Apart from the number of animals that has been milked after the last milking of an animal which reports at the milking parlor, a different criterion may be used to decide whether or not an animal is to be milked. Therefore, in accordance with the invention, an apparatus for automatically milking animals as described above may be characterized in that an animal is allowed to be milked again if a signal is generated by the computer system that the quantity of milk which has been obtained from other animals after the last milking of said animal exceeds a defined numerical value. In other words, an alternative criterion to decide whether or not an animal reporting at the milking parlor is allowed to be milked, can be the quantity of milk obtained from other animals since the last milking of the relevant animal. Although, here too, such quantity can be recorded by means of a separate measuring apparatus which is coupled to a milk meter, for example a milk meter provided in the apparatus, it is again preferable to record and compute this quantity of milk in the computer system of the automatic milking apparatus. The two criteria mentioned can, of course, be used in combination.
When the condition for generating the signal occurs, the animal in the milking parlor is automatically milked, and when this condition has not yet occurred, the animal in the milking parlor is caused to depart without being milked. However, it is preferable that when the condition has occurred, the animal be admitted to a milking parlor whereas, if the condition has not occurred, the animal not even be admitted to the milking parlor.
To be able to determine whether or not an animal reporting at the milking parlor is to be allowed to be milked, the animal should, of course, be identified. An animal recognition system is used for this purpose. Any recognizable characteristics of the animal itself or any means for recognition provided on the animal are suitable for identification; however, in practice, a transponder attached to a strap round the neck of an animal is frequently used. This transponder is suitable for operation in conjunction with a sensor connected to the computer system. This sensor is disposed in or in the vicinity of the milking parlor. This means that as soon as the animal has approached the milking parlor within a sufficiently short distance or has entered a selection compartment she is identified whereby, using one of the criteria mentioned hereinbefore and data in the computer system, it is decided whether or not the animal will be allowed to be milked. When use is made of a selection compartment or box which is entered by the animal before she can be admitted to the milking parlor, this sensor is preferably disposed in the selection compartment. When the animal has entered the selection compartment and has been identified, and it is established that the condition for the generation of the of the aforementioned signal has been fulfilled, the animal is then admitted to the milking parlor in order to be milked. But, when the condition for the generation of the above-mentioned signal has not occurred, the computer system generates a different signal which causes that the animal to be led from the selection compartment directly to the area where otherwise she would have been sent to via the milking parlor had she been milked. In a concrete embodiment of the invention, for this purpose the selection compartment is provided with an entry door, a first exit door to the milking parlor and a second exit door giving access to that part of the area to which the exit door of the milking parlor provides access. The first exit door is then opened by means of the first mentioned signal generated by the computer, while the second exit door is opened by means of the other signal generated by the computer.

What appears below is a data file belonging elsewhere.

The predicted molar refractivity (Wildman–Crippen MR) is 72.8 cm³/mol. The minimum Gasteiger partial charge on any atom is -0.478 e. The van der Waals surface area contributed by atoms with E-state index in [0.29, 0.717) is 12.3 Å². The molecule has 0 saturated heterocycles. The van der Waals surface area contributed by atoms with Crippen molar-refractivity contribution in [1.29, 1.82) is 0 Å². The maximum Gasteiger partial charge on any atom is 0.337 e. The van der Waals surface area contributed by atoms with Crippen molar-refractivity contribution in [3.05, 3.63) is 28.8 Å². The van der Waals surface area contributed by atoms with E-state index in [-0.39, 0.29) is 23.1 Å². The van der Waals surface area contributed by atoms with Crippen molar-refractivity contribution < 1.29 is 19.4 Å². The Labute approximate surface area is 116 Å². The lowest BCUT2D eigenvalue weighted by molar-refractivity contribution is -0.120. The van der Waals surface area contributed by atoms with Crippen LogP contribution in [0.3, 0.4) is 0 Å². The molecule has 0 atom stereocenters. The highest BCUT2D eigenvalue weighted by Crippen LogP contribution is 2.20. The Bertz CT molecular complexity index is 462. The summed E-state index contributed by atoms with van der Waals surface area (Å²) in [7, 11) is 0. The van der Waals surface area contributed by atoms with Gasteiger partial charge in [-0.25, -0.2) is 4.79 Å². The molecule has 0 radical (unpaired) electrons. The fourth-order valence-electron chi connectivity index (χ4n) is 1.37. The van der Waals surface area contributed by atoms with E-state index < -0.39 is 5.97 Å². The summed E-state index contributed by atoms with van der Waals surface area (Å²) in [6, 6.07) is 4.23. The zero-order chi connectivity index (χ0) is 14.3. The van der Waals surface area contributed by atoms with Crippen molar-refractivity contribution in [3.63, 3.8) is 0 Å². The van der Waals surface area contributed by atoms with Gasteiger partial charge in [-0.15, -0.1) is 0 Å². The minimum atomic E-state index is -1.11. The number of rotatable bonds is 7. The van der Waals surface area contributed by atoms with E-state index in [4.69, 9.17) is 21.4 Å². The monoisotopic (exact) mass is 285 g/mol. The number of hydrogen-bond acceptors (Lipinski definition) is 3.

The selection compartment and the milking parlor are preferably arranged in a housing system; this may then be arranged so that an animal leaving the milking parlor or selection compartment has to travel a certain minimum distance to report again at the milking parlor or the selection compartment.